Microwave Emitting Star, and detector with diffraction

1. Dec 12, 2008

TFM

1. The problem statement, all variables and given/known data

A microwave detector is located 0.5m above the surface of a large lake far from the shore. As a star, emitting monochromatic microwave radiation of 21cm wavelength, rises slowly above the horizon, the detector indicates successive maxima and minima in the signal intensity. At what angle above the horizon is the star when the first maximum is received?

2. Relevant equations

Not sure of relevance:

Youngs:

$$I(s) = I_0 cos^2 \frac{kDs}{2}$$

Infinite Grating:

$$I(s) = I_0 \sum^\{infty}_{n = -\infty}\sigma (s-\frac{n\lambda}{d})$$

3. The attempt at a solution

I am slightly unsure about this question. My main problem is that I am unsure where the diffraction is coming from? Any help would be most appreciated.

Included is a diagram of my interpretation of the situation

TFM

Attached Files:

• Star and Microwave detector.jpg
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2. Dec 12, 2008

turin

I can't see your image file yet, but I'll bet that there is no diffraction, but that there is reflection. What physics principle allows for the variation in intensity?

3. Dec 12, 2008

TFM

I wouldn't worry to much about the diagram, its one I did myself, and not my best.

I didn't think it would be diffraction, but is the only thing I could think of that gives maxima and minima.

I am probably missing out on something simple, but I can't think exactly what else would give maxima and minima (regularly any way - I do Astrophyics as well, so Dust clouds spring to mind otherwise, but that's not relevant with this question)

TFM

4. Dec 12, 2008

turin

Diffraction does not give maxima and minima, but it usually leads to another phenomenon that does. Anyway, like I said, it probably isn't diffraction. You need to read your book to find out what physical phenomenon I'm talking about. Consider two waves, and what happens when they try to occupy the same space.

5. Dec 12, 2008

TFM

Ah Interference - I feel so silly for not thinking of it sooner.

Would that not need two sources though?

TFM

6. Dec 12, 2008

turin

EXCELLENT question! Hint: method of images. Oh, yeah, don't neglect phase changing behavior at material interface.

7. Dec 12, 2008

TFM

I don't think I have studied Method of Images?

This seems like an optics question - trouble is, I didn't do Optics (1st Year Astrophysics didn't do that course, only Theoretical, and non-Astro) - This question is from a 'Skills' Course.

TFM

8. Dec 14, 2008

TFM

Looked up Method of Images, and it seems to be about electric charges???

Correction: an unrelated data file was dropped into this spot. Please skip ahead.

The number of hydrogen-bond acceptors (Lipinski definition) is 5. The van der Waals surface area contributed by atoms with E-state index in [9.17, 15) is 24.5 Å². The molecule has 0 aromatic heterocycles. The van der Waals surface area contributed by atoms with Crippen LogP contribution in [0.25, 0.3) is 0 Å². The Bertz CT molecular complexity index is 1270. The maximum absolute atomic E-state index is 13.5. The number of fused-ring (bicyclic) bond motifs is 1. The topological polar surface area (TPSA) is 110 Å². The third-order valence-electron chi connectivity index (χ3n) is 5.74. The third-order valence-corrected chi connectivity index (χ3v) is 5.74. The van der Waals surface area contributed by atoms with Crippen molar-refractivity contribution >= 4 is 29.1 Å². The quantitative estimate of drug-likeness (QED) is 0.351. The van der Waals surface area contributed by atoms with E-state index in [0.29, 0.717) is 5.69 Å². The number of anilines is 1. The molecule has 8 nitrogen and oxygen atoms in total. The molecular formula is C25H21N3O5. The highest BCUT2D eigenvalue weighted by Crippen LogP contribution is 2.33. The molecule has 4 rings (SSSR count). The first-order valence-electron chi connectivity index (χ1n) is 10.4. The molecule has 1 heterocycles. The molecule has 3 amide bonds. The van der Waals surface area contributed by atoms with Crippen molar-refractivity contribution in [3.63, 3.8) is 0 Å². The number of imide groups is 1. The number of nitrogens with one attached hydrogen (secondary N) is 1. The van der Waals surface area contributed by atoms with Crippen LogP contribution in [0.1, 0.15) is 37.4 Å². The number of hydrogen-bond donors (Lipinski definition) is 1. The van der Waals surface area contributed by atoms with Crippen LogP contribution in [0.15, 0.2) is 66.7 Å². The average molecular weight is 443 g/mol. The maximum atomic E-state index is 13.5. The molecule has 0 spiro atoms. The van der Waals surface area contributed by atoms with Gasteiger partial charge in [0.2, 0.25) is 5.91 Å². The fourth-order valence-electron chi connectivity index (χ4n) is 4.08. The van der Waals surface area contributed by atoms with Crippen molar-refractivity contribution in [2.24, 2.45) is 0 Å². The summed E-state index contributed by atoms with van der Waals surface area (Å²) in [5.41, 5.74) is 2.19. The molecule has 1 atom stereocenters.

TFM

9. Dec 15, 2008

TFM

TFM

10. Dec 15, 2008

Carid

It's so romantic to see the moon reflected in the surface of a lake. Pity it doesn't emit much in the way of microwaves.

11. Dec 15, 2008

TFM

It is indeed.

But wouldn't the reflected waves be going upwards, and, although they would interfere with the incoming waves, they wouldn't reach the detector interfered - the incoming waves are only interfered whilst the other waves are there?

TFM

12. Dec 15, 2008

Carid

In a harbour you'll see a wave bouncing off the quay and interfering with any other wave that happens to be about. The microwaves beaming down from the star behave in much the same way.
We'll get our first maximum when the path lengths differ by a single half wavelength; only half because of the phase inversion at the water surface.
I reckon the star will be 6 degrees above the horizon.

13. Dec 15, 2008

TFM

Okay. So what sort of equations might be useful? This is supposed to be a big question, so I am assuming there is quite a few bits of work involved in getting out the right answer?

TFM

14. Dec 15, 2008

Carid

Draw one ray from your star to the detector.
Draw another arriving at the detector after being reflected at the lake surface.
Do a bit of trigonometry.
Find angle.

15. Dec 15, 2008

TFM

Okay so (when it is accepted), is this the right sort of diagram?

TFM

Attached Files:

• Star and Microwave detector 2.jpg
File size:
6.3 KB
Views:
93
16. Dec 15, 2008

turin

Sorry for leaving you high and dry, but I see that Carid adopted my post. Also, sorry about that "method of images hint"; I had thought you might have been able to find it more broadly applicable than static, charged monopoles. I'll try to give it a different way. Have you studied flat mirrors, yet?

17. Dec 16, 2008

TFM

That's okay

I didn't do optuics, so no, I don't believed I have studied much on flt mirrors. I nknow snells law, and that the anlge of incidenc = angle of reflection, although that isn't shown well on the diagram.

TFM

18. Dec 16, 2008

turin

We're in more trouble than I thought. Do you have a freshman physics book with a chapter on mirrors and a chapter on wave phenomena?

19. Dec 17, 2008

TFM

I Know, I can't spell flat!

We have a result. I have a textbook, University Physics, and it has FOUR chapters dedicated to optics

Including one on interference and one chapter section on reflection (and refraction) on a plane surface, and on a sphereical surface.

Having a look...

Law of reflection:

$$\theta_a = \theta_b$$

where these are the angles that the light hits and is reflected (assuming non perpendicular) - this is what a stated in a previous post.

Also, destructive interference:

$$r_2 - r_1 = (m + \frac{1}{2})\lambda , (m = \pm1, \pm2, \pm3...)$$

Are these useful? I think they maybe...

TFM

20. Dec 18, 2008

Carid

TFM,

I'm fairly new in these parts and it seems I have transgressed the unwritten law in barging into a thread where someone else was already trying to help. Is that the way it works?

By the way, did you find anything incorrect or misleading in the contributions I made?